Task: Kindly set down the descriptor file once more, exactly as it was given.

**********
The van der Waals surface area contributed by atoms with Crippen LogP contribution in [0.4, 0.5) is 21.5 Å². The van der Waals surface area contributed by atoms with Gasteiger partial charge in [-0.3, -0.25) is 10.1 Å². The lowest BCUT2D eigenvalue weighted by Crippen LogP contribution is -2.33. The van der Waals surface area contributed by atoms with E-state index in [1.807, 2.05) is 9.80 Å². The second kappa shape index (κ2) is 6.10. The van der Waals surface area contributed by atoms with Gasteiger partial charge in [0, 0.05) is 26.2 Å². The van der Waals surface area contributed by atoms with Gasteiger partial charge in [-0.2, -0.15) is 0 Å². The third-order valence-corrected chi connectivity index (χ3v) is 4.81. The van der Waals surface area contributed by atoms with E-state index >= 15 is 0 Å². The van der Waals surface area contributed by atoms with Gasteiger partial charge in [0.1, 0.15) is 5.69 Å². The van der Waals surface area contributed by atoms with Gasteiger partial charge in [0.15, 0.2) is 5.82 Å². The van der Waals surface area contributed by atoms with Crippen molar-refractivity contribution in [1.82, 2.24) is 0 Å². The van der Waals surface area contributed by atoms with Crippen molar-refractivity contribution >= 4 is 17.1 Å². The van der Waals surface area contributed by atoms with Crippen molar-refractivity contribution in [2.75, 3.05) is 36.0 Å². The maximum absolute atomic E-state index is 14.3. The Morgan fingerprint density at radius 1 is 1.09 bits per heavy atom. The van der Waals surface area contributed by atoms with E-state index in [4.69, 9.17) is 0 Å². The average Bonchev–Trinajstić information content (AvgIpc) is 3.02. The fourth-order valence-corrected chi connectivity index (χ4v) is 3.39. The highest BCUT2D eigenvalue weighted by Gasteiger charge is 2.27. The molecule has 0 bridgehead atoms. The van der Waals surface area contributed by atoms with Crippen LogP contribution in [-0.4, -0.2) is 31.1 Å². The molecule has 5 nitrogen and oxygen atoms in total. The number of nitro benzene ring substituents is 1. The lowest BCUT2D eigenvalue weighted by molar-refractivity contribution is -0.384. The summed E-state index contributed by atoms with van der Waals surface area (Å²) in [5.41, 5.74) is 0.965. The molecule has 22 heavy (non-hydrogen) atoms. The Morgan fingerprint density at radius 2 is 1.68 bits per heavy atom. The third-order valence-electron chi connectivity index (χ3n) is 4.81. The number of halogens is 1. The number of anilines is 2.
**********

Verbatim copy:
The van der Waals surface area contributed by atoms with Crippen LogP contribution in [0.4, 0.5) is 21.5 Å². The van der Waals surface area contributed by atoms with Gasteiger partial charge in [-0.3, -0.25) is 10.1 Å². The lowest BCUT2D eigenvalue weighted by Crippen LogP contribution is -2.33. The van der Waals surface area contributed by atoms with E-state index in [1.807, 2.05) is 9.80 Å². The second kappa shape index (κ2) is 6.10. The van der Waals surface area contributed by atoms with Gasteiger partial charge in [0, 0.05) is 26.2 Å². The van der Waals surface area contributed by atoms with Gasteiger partial charge in [-0.2, -0.15) is 0 Å². The third-order valence-corrected chi connectivity index (χ3v) is 4.81. The van der Waals surface area contributed by atoms with E-state index >= 15 is 0 Å². The van der Waals surface area contributed by atoms with Gasteiger partial charge in [0.1, 0.15) is 5.69 Å². The van der Waals surface area contributed by atoms with Gasteiger partial charge in [0.15, 0.2) is 5.82 Å². The van der Waals surface area contributed by atoms with Crippen molar-refractivity contribution in [1.82, 2.24) is 0 Å². The van der Waals surface area contributed by atoms with Crippen molar-refractivity contribution >= 4 is 17.1 Å². The van der Waals surface area contributed by atoms with Crippen molar-refractivity contribution in [2.75, 3.05) is 36.0 Å². The maximum absolute atomic E-state index is 14.3. The Morgan fingerprint density at radius 1 is 1.09 bits per heavy atom. The van der Waals surface area contributed by atoms with E-state index in [4.69, 9.17) is 0 Å². The average Bonchev–Trinajstić information content (AvgIpc) is 3.02. The fourth-order valence-corrected chi connectivity index (χ4v) is 3.39. The highest BCUT2D eigenvalue weighted by Gasteiger charge is 2.27. The molecule has 0 bridgehead atoms. The van der Waals surface area contributed by atoms with Crippen LogP contribution in [-0.4, -0.2) is 31.1 Å². The molecule has 5 nitrogen and oxygen atoms in total. The number of nitro benzene ring substituents is 1. The lowest BCUT2D eigenvalue weighted by molar-refractivity contribution is -0.384. The summed E-state index contributed by atoms with van der Waals surface area (Å²) in [5.41, 5.74) is 0.965. The molecule has 22 heavy (non-hydrogen) atoms. The Morgan fingerprint density at radius 2 is 1.68 bits per heavy atom. The third-order valence-electron chi connectivity index (χ3n) is 4.81. The number of halogens is 1. The number of anilines is 2.